The Real Deal – Fizz from Franciacorta

Frederico Fossati

I’m a sucker for sparking wine and particularly partial to Champagne. A while back I wrote about Prosecco which is made from the charmat method, but now let’s up the ante with a fizz to challenge Champagne.

You don’t have to travel far from the Prosecco’s Northern Italian homeland in the Veneto to find the small wine growing region of Brescia in Lombardy where they make Franciacorta . This has a higher price tag than Prosecco, but it’s a pucker bottle fermented sparking wine.

And boy, is a time consuming process.

After fermenting in stainless steel the wines put into bottle for the second fermentation. In fact the minimum maturation on lees for Franciacorta is 18 months for a non-vintage, 24 months for rosé and 30 months for Millesimato, ‘vintage’ wine and this cannot be released until 37 months after harvest. In other words the winery has also got to keep it for a while in bottle after its been disgorged. Actually all styles require some bottle age. ’Reserve’ classification requires a whopping 60 months of ageing.

Franciacorta is a DOCG area – ie a recognised top spot for wine production (Denominazione di Origine Controllata e Garantita or Controlled and Guaranteed Origin.)

It’s cool region is a few km south of Lake Iseo where Chardonnay and Pinot Noir are happily ensconced in the calcareous soils. While is the classic fizzy duo, up to 50% of Pinot Blanc can join the party and even 10% of local Erbamat is welcome.  

The climate is mellowed by the small lake, and the wind which blows across it prevents the vines from freezing in the winter and provides a cooling and healthy breeze in the summer.

This basic Franciacorta and the rosé can be dry or sweet or anything in between. A blanc de blanc brut style called Satèn is currently very trendy. It has a softer – satin-like – fizz than most Franciacorta (4.5 x atmospheric pressure or 4.5 bar) while generally Franciacorta has around the Champagne level of 6 atm. Millesimato and Reserve are also drier styles with higher pressure fizz. 

At a recent tasting I met Federico Fossati who left behind his job as an accountant in the Veneto for Franciacorta in 2009. Here’s a man who bubbles with excitement for his wine. 

It was a chance meeting with an experienced winemaker Pierangelo Bonomi, that set Federico on his new and sparkling path. The ‘ever so enthusiastic’ accountant and the experienced oenologist established a new label Corteaura in Adro.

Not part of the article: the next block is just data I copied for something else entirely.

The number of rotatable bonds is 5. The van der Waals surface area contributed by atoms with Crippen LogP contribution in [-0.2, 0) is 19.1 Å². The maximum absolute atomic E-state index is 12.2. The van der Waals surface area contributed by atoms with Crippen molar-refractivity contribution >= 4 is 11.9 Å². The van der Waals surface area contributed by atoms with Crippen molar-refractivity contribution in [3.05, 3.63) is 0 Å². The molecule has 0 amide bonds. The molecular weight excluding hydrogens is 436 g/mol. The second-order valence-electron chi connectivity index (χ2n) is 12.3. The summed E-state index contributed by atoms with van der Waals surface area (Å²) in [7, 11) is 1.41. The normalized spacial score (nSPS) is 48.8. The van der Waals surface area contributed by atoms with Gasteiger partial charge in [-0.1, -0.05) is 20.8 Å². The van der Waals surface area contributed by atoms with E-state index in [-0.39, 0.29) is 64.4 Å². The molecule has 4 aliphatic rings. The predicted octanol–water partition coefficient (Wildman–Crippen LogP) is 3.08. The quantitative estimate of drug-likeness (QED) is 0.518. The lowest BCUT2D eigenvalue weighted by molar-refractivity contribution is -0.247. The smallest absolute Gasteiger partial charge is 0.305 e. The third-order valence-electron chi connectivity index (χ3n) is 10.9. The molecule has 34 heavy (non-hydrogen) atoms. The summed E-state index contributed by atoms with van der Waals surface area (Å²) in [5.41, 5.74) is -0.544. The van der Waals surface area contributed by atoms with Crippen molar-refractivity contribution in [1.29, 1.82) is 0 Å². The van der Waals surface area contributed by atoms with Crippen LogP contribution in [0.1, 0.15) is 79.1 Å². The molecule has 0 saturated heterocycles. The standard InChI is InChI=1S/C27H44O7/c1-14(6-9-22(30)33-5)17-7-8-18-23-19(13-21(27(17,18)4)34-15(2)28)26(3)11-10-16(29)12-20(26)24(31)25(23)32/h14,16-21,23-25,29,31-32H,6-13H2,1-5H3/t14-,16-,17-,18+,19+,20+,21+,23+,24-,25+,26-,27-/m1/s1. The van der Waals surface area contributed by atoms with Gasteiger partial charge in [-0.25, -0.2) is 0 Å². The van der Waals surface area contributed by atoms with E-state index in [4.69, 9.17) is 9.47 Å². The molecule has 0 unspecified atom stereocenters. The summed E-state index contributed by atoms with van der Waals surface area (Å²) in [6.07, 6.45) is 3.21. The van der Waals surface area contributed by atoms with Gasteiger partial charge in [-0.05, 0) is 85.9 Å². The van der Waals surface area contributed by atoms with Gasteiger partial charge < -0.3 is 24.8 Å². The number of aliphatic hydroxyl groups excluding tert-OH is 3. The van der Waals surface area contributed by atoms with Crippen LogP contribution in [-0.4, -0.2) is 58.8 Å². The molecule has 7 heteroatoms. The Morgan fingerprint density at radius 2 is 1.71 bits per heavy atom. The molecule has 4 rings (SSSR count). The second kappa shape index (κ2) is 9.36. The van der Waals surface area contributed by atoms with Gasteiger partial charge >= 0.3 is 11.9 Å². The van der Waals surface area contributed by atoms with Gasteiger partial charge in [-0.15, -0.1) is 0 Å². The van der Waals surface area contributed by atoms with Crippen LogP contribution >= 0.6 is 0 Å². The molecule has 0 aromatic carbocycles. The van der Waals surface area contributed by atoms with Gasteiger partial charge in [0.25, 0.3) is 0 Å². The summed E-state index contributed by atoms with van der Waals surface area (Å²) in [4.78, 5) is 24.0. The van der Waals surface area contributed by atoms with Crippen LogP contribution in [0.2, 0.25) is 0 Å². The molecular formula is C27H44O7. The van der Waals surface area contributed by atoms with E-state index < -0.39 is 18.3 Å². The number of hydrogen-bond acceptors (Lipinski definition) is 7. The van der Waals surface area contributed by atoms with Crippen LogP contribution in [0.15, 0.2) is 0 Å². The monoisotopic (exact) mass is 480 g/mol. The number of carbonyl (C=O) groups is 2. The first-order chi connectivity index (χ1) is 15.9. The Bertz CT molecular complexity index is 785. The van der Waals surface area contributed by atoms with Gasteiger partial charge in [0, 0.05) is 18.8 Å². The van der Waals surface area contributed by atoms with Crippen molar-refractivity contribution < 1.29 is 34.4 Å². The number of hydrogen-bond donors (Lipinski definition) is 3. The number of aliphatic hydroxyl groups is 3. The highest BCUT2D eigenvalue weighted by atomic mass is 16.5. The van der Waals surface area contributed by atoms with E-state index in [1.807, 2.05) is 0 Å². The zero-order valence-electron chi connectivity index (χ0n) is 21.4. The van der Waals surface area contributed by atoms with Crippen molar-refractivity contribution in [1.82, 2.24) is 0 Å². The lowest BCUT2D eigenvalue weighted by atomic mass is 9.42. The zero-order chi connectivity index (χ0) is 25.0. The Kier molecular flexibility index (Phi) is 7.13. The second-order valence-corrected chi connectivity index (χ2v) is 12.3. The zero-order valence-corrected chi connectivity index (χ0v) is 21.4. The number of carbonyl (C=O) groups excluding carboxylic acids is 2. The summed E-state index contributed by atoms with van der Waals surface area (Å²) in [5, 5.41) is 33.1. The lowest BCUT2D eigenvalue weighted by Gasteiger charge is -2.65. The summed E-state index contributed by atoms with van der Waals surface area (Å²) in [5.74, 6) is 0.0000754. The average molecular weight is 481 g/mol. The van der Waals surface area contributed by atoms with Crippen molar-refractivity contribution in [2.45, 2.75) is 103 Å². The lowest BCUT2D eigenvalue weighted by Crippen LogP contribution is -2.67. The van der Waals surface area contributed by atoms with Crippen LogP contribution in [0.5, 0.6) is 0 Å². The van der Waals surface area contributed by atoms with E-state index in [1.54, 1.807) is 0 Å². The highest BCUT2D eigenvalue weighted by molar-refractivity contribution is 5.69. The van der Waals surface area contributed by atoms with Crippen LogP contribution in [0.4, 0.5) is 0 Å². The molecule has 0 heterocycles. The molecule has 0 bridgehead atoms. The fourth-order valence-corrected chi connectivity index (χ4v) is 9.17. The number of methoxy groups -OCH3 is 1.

Adro is the hot spot for quality vineyards. They have been making wine here since the C13th, but sparkling wine production is relatively new. Federico has some vines of his own, but also sources from local growers.

Corteaura Winery

The Champenois have spent some centuries establishing a reputation for a decent sparking wine, so it will take time for Franiacorta to gain a global following. However if Federico Fossati is anything to go by, the energy is there to fast forward the process. In the meantime the wines remain very reasonably priced for the quality, so it’s a good time to enjoy them.

Time for some wine

Corteaura Franciacorta Brut

This is 90% Chardonnay and 10% Pinot Noir. This has biscuit flavours blended with nettle notes in a very appetising way. It has a refreshingly tart finish. There is no lack of finesse. Score 17

Corteaura Franciacorta Pas Dosé Brut

This 20% Chardonnay and 80% Pinot Noir blend has 50 month ageing. Plenty of rich, nutty autolytic characters.  Notes of marzipan. It is creamy and full, quite firmly structured, with a delicious dry finish. Score 18

Frederico also makes this delicious rosé. It’s not currently available in the UK

Corteaura Franciacorta Rosé

This rosé has a pretty colour and a hint of rose petal on the nose which belies its structured palate. After a vibrant jump onto the palate, it is rounded, silky, well structured with good intensity and some tension on the floral finish. This is the sort of fizz that would see you through from the aperitif to main course.  

Corteaura Franciacorta Insé

This is a vintage wine from 2012. I love the rich and creamy texture. It has generosity, ampleness and is wonderfully mellow. 


My local wine merchant – Lea and Sandeman https://www.leaandsandeman.co.uk

Corteaura Franciacorta Brut £19.95 (Price per bottle as a case £17.95) 

Corteaura Franciacorta Pas Dosé Brut £23.95 (Price per bottle as a case £21.95)